Rally for Michael Brown in Winston-Salem draws 60

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Rally organizer Nakida McDaniel, left, and Artemus Peterson, right, chant along Martin Luther King Jr. Drive during a rally in memory of Mike Brown Ferguson, Missouri, (Walt Unks/Journal)

WINSTON-SALEM, N.C. — Chanting “Please Don’t Shoot” and holding their hands in the air, 60 people gathered Friday along Martin Luther King Jr. Drive to protest the death of Michael Brown, the unarmed black teen shot to death by a white police officer in Ferguson, Mo., according to the Winston-Salem Journal.

The group, which gathered near Mechanics & Farmers Bank, also chanted “No Justice, No Peace” and “Put the guns down and put the peace signs up.”

A woman held a sign saying, “What happened to innocent until proven guilty.”

Brown, 18, was shot six times Aug. 9 by Officer Darren Wilson during a confrontation. A grand jury in St. Louis County is hearing evidence on whether to charge Wilson.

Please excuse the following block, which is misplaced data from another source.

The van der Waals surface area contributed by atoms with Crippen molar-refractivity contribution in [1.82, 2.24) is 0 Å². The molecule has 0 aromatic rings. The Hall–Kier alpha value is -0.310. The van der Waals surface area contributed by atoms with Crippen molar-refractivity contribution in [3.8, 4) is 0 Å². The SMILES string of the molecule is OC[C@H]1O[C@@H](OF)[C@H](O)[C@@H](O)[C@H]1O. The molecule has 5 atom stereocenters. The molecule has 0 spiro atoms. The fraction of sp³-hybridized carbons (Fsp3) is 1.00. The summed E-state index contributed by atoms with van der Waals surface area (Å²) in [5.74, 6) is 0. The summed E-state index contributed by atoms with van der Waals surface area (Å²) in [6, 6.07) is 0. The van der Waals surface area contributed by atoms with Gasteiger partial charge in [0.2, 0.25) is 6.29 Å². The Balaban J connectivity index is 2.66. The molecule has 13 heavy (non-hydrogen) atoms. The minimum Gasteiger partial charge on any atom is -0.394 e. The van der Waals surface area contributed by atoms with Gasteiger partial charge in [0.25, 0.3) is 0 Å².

Brown’s shooting set off nearly two weeks of racial unrest, violence and protests, which only in the past few days has begun to taper off. .

Nakida McDaniel, a community organizer for Neighbors for Better Neighborhoods, help staged the local rally.

The protesters were mostly black, but whites and Hispanics also participated. Several college students were there, as well, including some from Wake Forest University.

Two uniformed Winston-Salem police officers patrolled the rally, walking among the protesters and talking with them.

“We came together today because of police violence,” McDaniel said. “Brothers are being killed across the country.”

Artemus Peterson is an organizer with Teen BAM (Becoming a Man), a mentoring group for local teens.

Peterson said Brown’s death was unnecessary.

“Are you telling our kids to respect the police when the police are shooting and killing our kids?” Peterson asked the demonstrators. “Innocent lives are being taken.”

Effrain Muhammed, a local minister with the Nation of Islam, said that Brown’s death reflects a pattern of nationwide police brutality and racial profiling.

“Why is it that we as black men have to explain to black boys how to respond to white police officers?” Muhammed asked. “It’s a mindset of white supremacy that devalues black life.”

He also questioned why local police departments have military equipment such as armored vehicles and assault rifles.

“What you see in Ferguson is the flashpoint of something that is much bigger,” Muhammed said.